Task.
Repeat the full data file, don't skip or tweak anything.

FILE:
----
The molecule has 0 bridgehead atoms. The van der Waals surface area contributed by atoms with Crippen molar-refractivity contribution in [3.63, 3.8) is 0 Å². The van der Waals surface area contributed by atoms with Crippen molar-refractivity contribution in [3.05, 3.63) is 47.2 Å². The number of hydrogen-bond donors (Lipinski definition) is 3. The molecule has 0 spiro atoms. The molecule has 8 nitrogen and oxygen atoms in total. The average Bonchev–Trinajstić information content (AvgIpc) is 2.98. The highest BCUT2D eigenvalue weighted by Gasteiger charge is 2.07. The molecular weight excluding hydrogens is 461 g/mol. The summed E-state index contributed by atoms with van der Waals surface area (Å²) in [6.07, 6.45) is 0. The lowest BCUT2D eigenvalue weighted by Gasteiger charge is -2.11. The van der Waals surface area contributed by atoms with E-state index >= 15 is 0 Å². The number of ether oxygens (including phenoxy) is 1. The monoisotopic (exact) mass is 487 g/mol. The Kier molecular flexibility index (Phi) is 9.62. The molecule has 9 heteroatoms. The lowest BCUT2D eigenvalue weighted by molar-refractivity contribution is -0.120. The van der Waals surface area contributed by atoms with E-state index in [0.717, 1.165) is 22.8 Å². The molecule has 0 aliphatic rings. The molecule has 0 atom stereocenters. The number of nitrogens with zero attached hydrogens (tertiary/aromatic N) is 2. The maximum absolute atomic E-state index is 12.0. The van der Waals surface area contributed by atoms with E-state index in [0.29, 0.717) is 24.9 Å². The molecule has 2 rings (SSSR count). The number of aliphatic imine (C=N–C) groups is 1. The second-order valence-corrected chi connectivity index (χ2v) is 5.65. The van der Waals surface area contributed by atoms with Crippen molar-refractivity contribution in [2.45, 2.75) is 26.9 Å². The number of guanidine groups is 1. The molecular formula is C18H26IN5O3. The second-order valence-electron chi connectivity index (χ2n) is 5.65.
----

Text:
The molecule has 0 bridgehead atoms. The van der Waals surface area contributed by atoms with Crippen molar-refractivity contribution in [3.63, 3.8) is 0 Å². The van der Waals surface area contributed by atoms with Crippen molar-refractivity contribution in [3.05, 3.63) is 47.2 Å². The number of hydrogen-bond donors (Lipinski definition) is 3. The molecule has 0 spiro atoms. The molecule has 8 nitrogen and oxygen atoms in total. The average Bonchev–Trinajstić information content (AvgIpc) is 2.98. The highest BCUT2D eigenvalue weighted by Gasteiger charge is 2.07. The molecular weight excluding hydrogens is 461 g/mol. The summed E-state index contributed by atoms with van der Waals surface area (Å²) in [6.07, 6.45) is 0. The lowest BCUT2D eigenvalue weighted by Gasteiger charge is -2.11. The van der Waals surface area contributed by atoms with E-state index >= 15 is 0 Å². The number of ether oxygens (including phenoxy) is 1. The monoisotopic (exact) mass is 487 g/mol. The Kier molecular flexibility index (Phi) is 9.62. The molecule has 9 heteroatoms. The lowest BCUT2D eigenvalue weighted by molar-refractivity contribution is -0.120. The van der Waals surface area contributed by atoms with E-state index in [0.717, 1.165) is 22.8 Å². The molecule has 0 aliphatic rings. The molecule has 0 atom stereocenters. The number of nitrogens with zero attached hydrogens (tertiary/aromatic N) is 2. The maximum absolute atomic E-state index is 12.0. The van der Waals surface area contributed by atoms with E-state index in [0.29, 0.717) is 24.9 Å². The molecule has 2 rings (SSSR count). The number of aliphatic imine (C=N–C) groups is 1. The second-order valence-corrected chi connectivity index (χ2v) is 5.65. The van der Waals surface area contributed by atoms with Crippen molar-refractivity contribution in [2.45, 2.75) is 26.9 Å². The number of guanidine groups is 1. The molecular formula is C18H26IN5O3. The second-order valence-electron chi connectivity index (χ2n) is 5.65.